I am so flippin' proud of myself this week. Not only did I pull of making puff pastry from scratch, but creme patissiere too. I think I've been playing it safe with my bakes up until now, sticking to things I know I can manage, so I decided this week to push myself a little bit further, and tackle Mille Feuille.
It was really difficult recipe wise, considering most recipes tell you to use shop bought pastry, and whipped cream instead of creme patissiere. I was also expecting such a wide range of flavour combos when I was searching for some inspiration, considering mille feuille is only sweet pastry and cream/custard, but kept stumbling across boring old strawberries and rasberries, so I decided to wing it and do one of my all-time fave flavour duos. Nothing can beat good ol' rhubarb and custard.
If I was to do this again, just from a presentation point of view, I would use raw rhubarb and stew it myself to maintain the pink colouring, because the green of the tinned rhubarb really isn't that appealing.
Taste-wise though it was spot on. The sugar that's sprinkled over the pastry before it's baked adds just the right level of sweetness, and the tartness of the rhubarb combats any added sweetness that comes from the creme patissiere. It actually tasted like rhubarb and custard sweets.
Despite having to piece together multiple recipes to create my own, this was actually a really easy bake to pull off, and I thoroughly enjoyed learning two brand new skills.
So if you've ever been a bit intimidated by this multi-layered treat and are a sucker for old school penny sweets, why not give it a go!
250g strong plain flour
1tsp fine sea salt
3 tbsp caster sugar
250g butter, at room temperature, but not soft
about 150ml cold water
4 medium egg yolks
65g caster sugar
15g plain flour
350 ml whole milk 1/2 tsp vanilla bean paste
icing sugar, for dusting.
1 245g tin of rhubarb chunks in light syrup.
Icing sugar to decorate.
1) Heat the oven to 200C / 180C fan / gas 6.
2) Sift the flour and salt into a large bowl. Roughly break the butter in small chunks, add them to the bowl and rub them in loosely. You need to see bits of butter.
3) Make a well in the bowl and pour in about two-thirds of the cold water, mixing until you have a firm rough dough adding extra water if needed. Cover with cling film and leave to rest for 20 mins in the fridge.
4) Turn out onto a lightly floured board, knead gently and form into a smooth rectangle. Roll the dough in one direction only, until 3 times the width, about 20 x 50cm. Keep edges straight and even. Don't overwork the butter streaks. You should have a marbled effect.
5) Fold the top third down to the centre, then the bottom third up and over that. Give the dough a quarter turn (to the left or right) and roll out again to three times the length. Fold as before, cover with cling film and chill for another 20 mins in the fridge.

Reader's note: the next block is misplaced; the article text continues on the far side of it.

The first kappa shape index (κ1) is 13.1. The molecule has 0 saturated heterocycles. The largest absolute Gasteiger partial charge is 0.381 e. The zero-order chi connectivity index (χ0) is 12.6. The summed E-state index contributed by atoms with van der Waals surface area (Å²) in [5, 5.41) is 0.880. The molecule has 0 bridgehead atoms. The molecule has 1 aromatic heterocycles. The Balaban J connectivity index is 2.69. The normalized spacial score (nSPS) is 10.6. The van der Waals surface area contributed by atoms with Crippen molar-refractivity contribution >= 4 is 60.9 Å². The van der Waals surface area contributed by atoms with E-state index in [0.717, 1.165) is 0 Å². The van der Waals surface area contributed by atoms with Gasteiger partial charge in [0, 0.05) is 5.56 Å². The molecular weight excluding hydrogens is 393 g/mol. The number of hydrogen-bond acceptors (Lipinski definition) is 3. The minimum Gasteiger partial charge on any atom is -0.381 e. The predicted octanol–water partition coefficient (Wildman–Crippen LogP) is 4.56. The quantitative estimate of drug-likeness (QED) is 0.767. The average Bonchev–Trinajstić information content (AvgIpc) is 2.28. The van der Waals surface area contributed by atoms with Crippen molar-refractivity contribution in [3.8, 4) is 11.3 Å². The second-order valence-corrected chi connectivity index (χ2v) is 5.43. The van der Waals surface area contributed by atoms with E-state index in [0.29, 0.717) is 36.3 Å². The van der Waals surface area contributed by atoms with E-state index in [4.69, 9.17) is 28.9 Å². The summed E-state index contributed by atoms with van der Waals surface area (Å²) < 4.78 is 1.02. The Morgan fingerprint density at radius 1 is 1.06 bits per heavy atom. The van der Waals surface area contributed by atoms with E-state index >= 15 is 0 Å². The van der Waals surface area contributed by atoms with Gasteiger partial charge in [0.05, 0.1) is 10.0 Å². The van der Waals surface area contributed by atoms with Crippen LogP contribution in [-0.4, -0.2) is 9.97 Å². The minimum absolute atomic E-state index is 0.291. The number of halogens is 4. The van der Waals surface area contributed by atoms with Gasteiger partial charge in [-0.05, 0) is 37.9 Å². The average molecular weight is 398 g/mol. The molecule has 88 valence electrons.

6) On a lightly floured surface scattered with a little sugar, roll out the pastry to a rectangle slightly larger than 28 x 30cm. Line a large baking tray with parchment and scatter with more sugar. Use the rolling pin to lift the pastry onto the baking parchment.
7) Scatter more sugar over the pastry and cover with another sheet of baking parchment. Lay another heavy baking tray (or a heavy oven dish) on top and bake for 25-30 mins until the pastry is golden and crisp, then set aside to cool.
8) To make the creme patissiere, whisk together the eggs and sugar in a large mixing bowl until they turn a pale golden colour. Whisk in the flour and cornflour and set aside.
10) Slowly pour half of the hot milk onto the egg mixture, whisking all the time, then return the mixture to the remaining milk in the pan. It is important to slowly pour the hot milk onto the cold eggs before you return the mixture to the pan to prevent the eggs from scrambling.
11) Bring the mixture back to the boil and simmer for one minute, whisking continuously, or until smooth.
13) Using a ruler and a sharp knife, carve 10 x 6cm rectangles out of the pastry. You should be able to carve out 12 rectangles.
14) Tip the cooled cream into a piping bag or a standard sandwhich / freezer bag, and snip off a tiny corner with a pair of scissors. Practice piping on some kitchen role to make sure the hole is the right size and the cream is at the right consistency.
15) Drain the rhubarb. If it's too wet, it will make the rhubarb soggy. The best way to prevent this is to dry each individual piece of rhubarb before cutting it on some kitchen roll.
16) Take your first rectangle, placing it horizontally in front of you, and pipe a thick line of the cream from the top to the bottom. Take two chunks of rhubarb, cut them in half and place them next to the the cream. Continue to alternate the cream and rhubarb until the pastry is covered.
17) Place a piece of pastry on top of this and repeat the cream and rhubarb process, maybe alternating with the below layers so as to create a checkerboard effect.
18) Place another layer of pastry on top of this to complete one mille feuille, and dust with icing sugar.